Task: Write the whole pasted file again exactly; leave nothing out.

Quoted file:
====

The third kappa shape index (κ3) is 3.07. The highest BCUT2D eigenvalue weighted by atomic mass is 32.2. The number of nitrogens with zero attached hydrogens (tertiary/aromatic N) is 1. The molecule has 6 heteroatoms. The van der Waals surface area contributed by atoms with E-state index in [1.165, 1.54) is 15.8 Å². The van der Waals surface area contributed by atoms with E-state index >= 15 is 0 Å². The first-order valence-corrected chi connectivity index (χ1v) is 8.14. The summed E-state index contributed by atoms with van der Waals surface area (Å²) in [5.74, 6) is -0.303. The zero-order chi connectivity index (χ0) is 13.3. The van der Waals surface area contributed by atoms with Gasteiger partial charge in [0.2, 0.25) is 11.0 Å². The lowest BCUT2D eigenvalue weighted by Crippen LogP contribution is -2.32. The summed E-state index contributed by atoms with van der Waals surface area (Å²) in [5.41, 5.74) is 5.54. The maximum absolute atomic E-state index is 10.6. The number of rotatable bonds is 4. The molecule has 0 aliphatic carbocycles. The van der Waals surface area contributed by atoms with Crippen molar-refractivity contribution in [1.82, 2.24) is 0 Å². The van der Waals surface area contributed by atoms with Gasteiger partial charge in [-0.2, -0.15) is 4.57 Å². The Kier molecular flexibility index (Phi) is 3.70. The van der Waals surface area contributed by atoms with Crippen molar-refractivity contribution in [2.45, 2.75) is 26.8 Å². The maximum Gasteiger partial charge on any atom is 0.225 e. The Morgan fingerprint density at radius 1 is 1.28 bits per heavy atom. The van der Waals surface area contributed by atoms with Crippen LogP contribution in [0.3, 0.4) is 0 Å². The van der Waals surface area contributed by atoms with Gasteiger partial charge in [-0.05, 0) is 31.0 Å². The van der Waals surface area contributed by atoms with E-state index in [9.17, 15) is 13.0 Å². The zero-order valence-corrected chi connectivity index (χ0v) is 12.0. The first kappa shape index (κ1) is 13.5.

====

The third kappa shape index (κ3) is 3.07. The highest BCUT2D eigenvalue weighted by atomic mass is 32.2. The number of nitrogens with zero attached hydrogens (tertiary/aromatic N) is 1. The molecule has 6 heteroatoms. The van der Waals surface area contributed by atoms with E-state index in [1.165, 1.54) is 15.8 Å². The van der Waals surface area contributed by atoms with E-state index >= 15 is 0 Å². The first-order valence-corrected chi connectivity index (χ1v) is 8.14. The summed E-state index contributed by atoms with van der Waals surface area (Å²) in [5.74, 6) is -0.303. The zero-order chi connectivity index (χ0) is 13.3. The van der Waals surface area contributed by atoms with Gasteiger partial charge in [0.2, 0.25) is 11.0 Å². The lowest BCUT2D eigenvalue weighted by Crippen LogP contribution is -2.32. The summed E-state index contributed by atoms with van der Waals surface area (Å²) in [5.41, 5.74) is 5.54. The maximum absolute atomic E-state index is 10.6. The number of rotatable bonds is 4. The molecule has 0 aliphatic carbocycles. The van der Waals surface area contributed by atoms with Crippen molar-refractivity contribution in [1.82, 2.24) is 0 Å². The van der Waals surface area contributed by atoms with Gasteiger partial charge in [-0.2, -0.15) is 4.57 Å². The Kier molecular flexibility index (Phi) is 3.70. The van der Waals surface area contributed by atoms with Crippen molar-refractivity contribution in [2.45, 2.75) is 26.8 Å². The maximum Gasteiger partial charge on any atom is 0.225 e. The Morgan fingerprint density at radius 1 is 1.28 bits per heavy atom. The van der Waals surface area contributed by atoms with Crippen LogP contribution in [0.3, 0.4) is 0 Å². The van der Waals surface area contributed by atoms with Gasteiger partial charge in [-0.05, 0) is 31.0 Å². The van der Waals surface area contributed by atoms with E-state index in [9.17, 15) is 13.0 Å². The zero-order valence-corrected chi connectivity index (χ0v) is 12.0. The first kappa shape index (κ1) is 13.5.